What’s On the Horizon for LEDs?

July 25, 2011
As price falls and performance rises, LED lighting becomes increasingly attractive to building owners.

Quicker paybacks, adaptable components, and greater indoor applicability are within sight for LED lighting systems, industry experts say. The energy-efficient technology has made great strides in price, lifecycle, and color quality in recent years and will soon be ready for prime time, indoors and outdoors.

The State of the Industry
LEDs in outdoor lighting and downlighting are still outpacing indoor applications, according to Dave Ranieri, vice president and general manager of Lithonia Lighting’s fluorescent and LED business unit. The technology is especially popular for outdoor uses because in addition to energy savings, LEDs’ long life means fewer replacement hassles, an appealing prospect for hard-to-reach fixtures.

LEDs’ growing popularity for downlighting is mainly due to a quick return on investment, Ranieri adds.

“A lot of sources used for downlighting are less efficient,” he explains. “An incandescent source or even a compact fluorescent are not nearly as efficient, so it makes sense to convert them sooner.”

Current innovation efforts focus mainly on increasing lumens, better controlling brightness and intensity, managing heat, and providing more consistent color quality, Ranieri says. Some companies opt to focus on finding uses for LEDs in new computer-based applications, such as specifying automatic color rendition changes for certain periods of the year, says Kevin Button, president and cofounder of lighting consulting firm LED Lighting Solutions.

“Everybody is getting involved with LED. It’s like the dot-com era,” Button says. “People are coming out with more and more technology to make it brighter, but it’s a computer-based lighting system, so the capabilities are endless.”

Clearing the Efficiency Hurdles
Increasing the efficiency of the already highly efficient technology tops the list, especially for commercial indoor applications, Ranieri says.

“T8s and T5s are very efficient, and they represent a high hurdle in terms of efficiency and maintenance,” he explains. “LEDs are starting to make a serious run at T5 and T8 fluorescents.”

Achieving this goal will allow manufacturers and luminaire designers to devise more retrofit-friendly products for interiors, Ranieri says. “Up until this last year, you could design a luminaire with LEDs in it, but you couldn’t get as many lumens out of it as you can with a fluorescent. Then you have a hard choice to make – settle for less light or put more fixtures in. Both of those are bad choices.”
Button points to EvoLucia, a provider of custom LED lighting solutions, as an example of industry innovation: “They said, ‘We’re going to settle for what’s out there as far as lumens per watt, but we’re going to find a way for LEDs to be positioned for a greater spread of light.’ It’s doing more for you than being brighter.”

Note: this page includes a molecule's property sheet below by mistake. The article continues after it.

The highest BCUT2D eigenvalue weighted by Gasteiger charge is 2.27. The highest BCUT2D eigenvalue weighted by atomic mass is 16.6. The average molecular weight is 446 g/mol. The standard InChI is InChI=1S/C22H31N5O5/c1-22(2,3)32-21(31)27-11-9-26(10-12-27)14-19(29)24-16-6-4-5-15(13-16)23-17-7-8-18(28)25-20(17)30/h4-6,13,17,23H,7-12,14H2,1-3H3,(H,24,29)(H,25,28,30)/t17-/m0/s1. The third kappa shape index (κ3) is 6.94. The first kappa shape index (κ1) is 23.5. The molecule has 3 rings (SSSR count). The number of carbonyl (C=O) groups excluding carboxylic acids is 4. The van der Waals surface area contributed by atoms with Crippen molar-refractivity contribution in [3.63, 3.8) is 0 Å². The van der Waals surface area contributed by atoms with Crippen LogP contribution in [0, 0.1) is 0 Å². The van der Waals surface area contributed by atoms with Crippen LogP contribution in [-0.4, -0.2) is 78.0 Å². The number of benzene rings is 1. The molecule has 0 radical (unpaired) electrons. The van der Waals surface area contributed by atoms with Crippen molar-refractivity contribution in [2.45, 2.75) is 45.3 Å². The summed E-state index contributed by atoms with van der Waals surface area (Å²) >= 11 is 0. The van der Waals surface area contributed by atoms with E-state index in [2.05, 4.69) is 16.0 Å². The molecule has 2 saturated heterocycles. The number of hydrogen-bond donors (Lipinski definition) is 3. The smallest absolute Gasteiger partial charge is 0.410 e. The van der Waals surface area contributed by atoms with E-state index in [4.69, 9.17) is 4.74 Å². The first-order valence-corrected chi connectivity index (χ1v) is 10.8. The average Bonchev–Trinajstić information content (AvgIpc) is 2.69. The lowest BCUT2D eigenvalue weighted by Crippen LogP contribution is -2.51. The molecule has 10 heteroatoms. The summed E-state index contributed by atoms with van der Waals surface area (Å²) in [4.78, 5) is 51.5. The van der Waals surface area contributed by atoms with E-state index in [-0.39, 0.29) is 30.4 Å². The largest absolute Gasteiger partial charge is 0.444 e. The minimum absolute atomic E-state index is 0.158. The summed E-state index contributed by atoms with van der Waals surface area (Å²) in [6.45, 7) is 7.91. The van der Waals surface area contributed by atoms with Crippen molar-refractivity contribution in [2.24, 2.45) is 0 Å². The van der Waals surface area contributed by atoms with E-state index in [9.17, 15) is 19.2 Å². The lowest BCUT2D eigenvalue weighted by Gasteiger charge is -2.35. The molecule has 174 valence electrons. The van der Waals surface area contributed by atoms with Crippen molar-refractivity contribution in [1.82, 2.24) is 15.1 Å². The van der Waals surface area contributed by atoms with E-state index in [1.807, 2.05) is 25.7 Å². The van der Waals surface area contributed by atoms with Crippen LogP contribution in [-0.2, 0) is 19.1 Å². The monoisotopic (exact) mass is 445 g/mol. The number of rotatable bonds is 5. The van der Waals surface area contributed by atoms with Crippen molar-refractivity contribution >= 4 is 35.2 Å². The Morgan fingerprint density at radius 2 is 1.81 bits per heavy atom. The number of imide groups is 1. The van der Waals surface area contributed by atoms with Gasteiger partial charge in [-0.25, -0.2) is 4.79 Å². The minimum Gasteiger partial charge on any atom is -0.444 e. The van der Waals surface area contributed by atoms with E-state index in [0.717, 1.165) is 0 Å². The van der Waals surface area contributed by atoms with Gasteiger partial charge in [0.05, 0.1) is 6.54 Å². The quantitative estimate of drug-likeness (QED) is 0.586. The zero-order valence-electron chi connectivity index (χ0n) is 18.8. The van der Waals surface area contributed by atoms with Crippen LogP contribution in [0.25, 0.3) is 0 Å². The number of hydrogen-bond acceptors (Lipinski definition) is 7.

What’s Next?
“What we’re starting to do now is optimizing the whole design around the LEDs thermally, optically, mechanically, and aesthetically,” Ranieri says. “The other thing is the idea of merging LEDs with controls because now you’ve got a digital light source that can do so much more. You can very easily add intelligence into the light fixture.”

That potential for intelligent behavior and the plummeting price will drive many of the coming innovations, he adds. Optics continue to improve, and luminaire design is likely to change drastically – as Ranieri puts it, “They’re going to look radically different in 2 to 3 years.”

“They can be preprogrammed to lower cost and light output. You can configure them so they can be easily networked and paired with lower-cost controls. You can do plug-and-play controls that are easier to install, operate, and change if you want to reconfigure a space,” Ranieri explains. “You can do all kinds of cool things, but the biggest thing is simplicity.”

Brightness and color rendition are finally adequate, and heat generation isn’t a problem if the product has an appropriately-sized heat sink, Button adds.

“I think we’ve really gotten to a point where it’s all there,” Button says. “The one thing we’re lacking now is education. It’s about how it’s made and how it’s put together. If you know what you’re doing, it’s an easy thing. If you don’t, that’s when you have a huge issue.”

About the Author

Janelle Penny | Editor-in-Chief at BUILDINGS

Janelle Penny has more than a decade of experience in journalism, with a special emphasis on covering facilities management. She aims to deliver practical, actionable content for facilities professionals.

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